This book further carries the adventures of Pia Grazdani, a headstrong, focused young woman, who graduated medical school, but due to the circumstances in “Death Benefit” decided to take some time off from her approaching residency to take a position at Nano, working on some bioengineering problems with their nano medical issues, to see if she wants to become a researcher or a doctor, or both.
The head of the company is a self-made billionaire, Zach Berman, who although he is not a scientist, has managed to learn a lot about the business and secured the services of top scientists in his quest to use molecular nanos in everything from paint and coatings, to medicine. His father died early from Alzheimer’s. His mother is in the last throes of it, and he has tested for the gene, so with this sword hanging over his head, he is pushing the bonds of medical ethics in a effort to make strides beyond what anyone else is doing. He has enlisted the help of some Chinese businessmen and representatives of the country, who, once they see the strides he has taken in developing some of the medical uses, will provide him with enough capital to continue his research, while they take the information on many of the other developments home with them. He is mostly interested in the microbivores, tiny little nano machines that eat “bad” things, like cancer cells, and the plaques that form on the brain in Alzheimr’s patients.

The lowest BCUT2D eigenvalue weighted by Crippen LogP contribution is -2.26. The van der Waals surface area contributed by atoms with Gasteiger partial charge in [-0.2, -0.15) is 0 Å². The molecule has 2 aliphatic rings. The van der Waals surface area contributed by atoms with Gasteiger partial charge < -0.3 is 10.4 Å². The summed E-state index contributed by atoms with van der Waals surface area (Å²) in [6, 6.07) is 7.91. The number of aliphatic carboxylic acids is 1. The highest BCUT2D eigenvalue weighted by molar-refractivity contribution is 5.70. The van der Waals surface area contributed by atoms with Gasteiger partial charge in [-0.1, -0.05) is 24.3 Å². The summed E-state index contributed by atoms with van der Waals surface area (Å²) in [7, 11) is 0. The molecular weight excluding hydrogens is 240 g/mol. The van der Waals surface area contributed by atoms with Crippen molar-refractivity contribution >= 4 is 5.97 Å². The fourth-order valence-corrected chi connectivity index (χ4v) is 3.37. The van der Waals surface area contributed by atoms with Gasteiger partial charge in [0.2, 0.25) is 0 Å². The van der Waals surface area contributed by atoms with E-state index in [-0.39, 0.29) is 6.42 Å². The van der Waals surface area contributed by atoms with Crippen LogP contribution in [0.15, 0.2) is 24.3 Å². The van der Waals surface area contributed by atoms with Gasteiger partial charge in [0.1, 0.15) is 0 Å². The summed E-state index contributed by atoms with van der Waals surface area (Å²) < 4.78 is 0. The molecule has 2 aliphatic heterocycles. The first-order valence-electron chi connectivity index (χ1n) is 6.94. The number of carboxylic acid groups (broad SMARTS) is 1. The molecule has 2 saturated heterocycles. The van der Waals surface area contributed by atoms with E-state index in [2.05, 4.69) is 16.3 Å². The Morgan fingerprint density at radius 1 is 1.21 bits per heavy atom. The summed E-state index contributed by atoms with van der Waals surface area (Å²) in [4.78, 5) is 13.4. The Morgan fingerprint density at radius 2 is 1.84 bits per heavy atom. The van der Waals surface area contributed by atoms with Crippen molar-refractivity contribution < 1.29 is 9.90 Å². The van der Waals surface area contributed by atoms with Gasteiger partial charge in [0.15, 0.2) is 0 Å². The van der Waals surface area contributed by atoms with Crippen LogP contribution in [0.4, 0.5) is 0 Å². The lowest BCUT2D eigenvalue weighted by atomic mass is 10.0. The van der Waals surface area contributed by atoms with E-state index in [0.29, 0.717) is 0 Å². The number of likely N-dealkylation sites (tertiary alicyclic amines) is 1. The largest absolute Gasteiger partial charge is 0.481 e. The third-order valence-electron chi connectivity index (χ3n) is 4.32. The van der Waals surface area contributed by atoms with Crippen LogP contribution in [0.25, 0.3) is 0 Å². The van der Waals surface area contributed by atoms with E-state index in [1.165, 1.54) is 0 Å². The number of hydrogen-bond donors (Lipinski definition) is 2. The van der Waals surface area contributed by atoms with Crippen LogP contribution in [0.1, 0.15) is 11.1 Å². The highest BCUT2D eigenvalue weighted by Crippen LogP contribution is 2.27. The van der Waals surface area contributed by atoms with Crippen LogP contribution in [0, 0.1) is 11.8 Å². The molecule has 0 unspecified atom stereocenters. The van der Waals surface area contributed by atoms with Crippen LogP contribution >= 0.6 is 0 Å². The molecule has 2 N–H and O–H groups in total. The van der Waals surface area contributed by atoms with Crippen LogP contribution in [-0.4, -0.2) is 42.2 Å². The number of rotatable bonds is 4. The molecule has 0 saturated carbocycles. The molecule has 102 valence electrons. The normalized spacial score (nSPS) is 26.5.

Pia is again alone, having dumped her sometime boyfriend George in LA, where he is doing is residency in radiology, and come to Boulder, lured by the exciting new work being done. But as Berman becomes more and more infatuated with her, she stumbles onto some things that she finds questionable, and being Pia, is like a dog with a bone – can’t let it go, until she knows the truth. She enlists the help of a gay ER physician to help her, but he is only willing to go so far, not to bend the law. So she strikes out on her own, testing the security and patience of Nano. Once again she must be rescued from herself, which is the reason I gave it only 3 stars. her antics were enough for one book, and while I appreciated the bio-ethical implications of this new technology, I wish they had spent more time on that, and ramped up the tension, instead of concentrating on Pia, Berman, and her capers. She can be tiring in larger doses, and I guess, reading the two books back to back, I’d had enough. And the ending left you hanging, something I don’t recall as much in his previous books – sure, there have been loose threads, what thriller doesn’t have them, but this one had way too many completely dangling sections.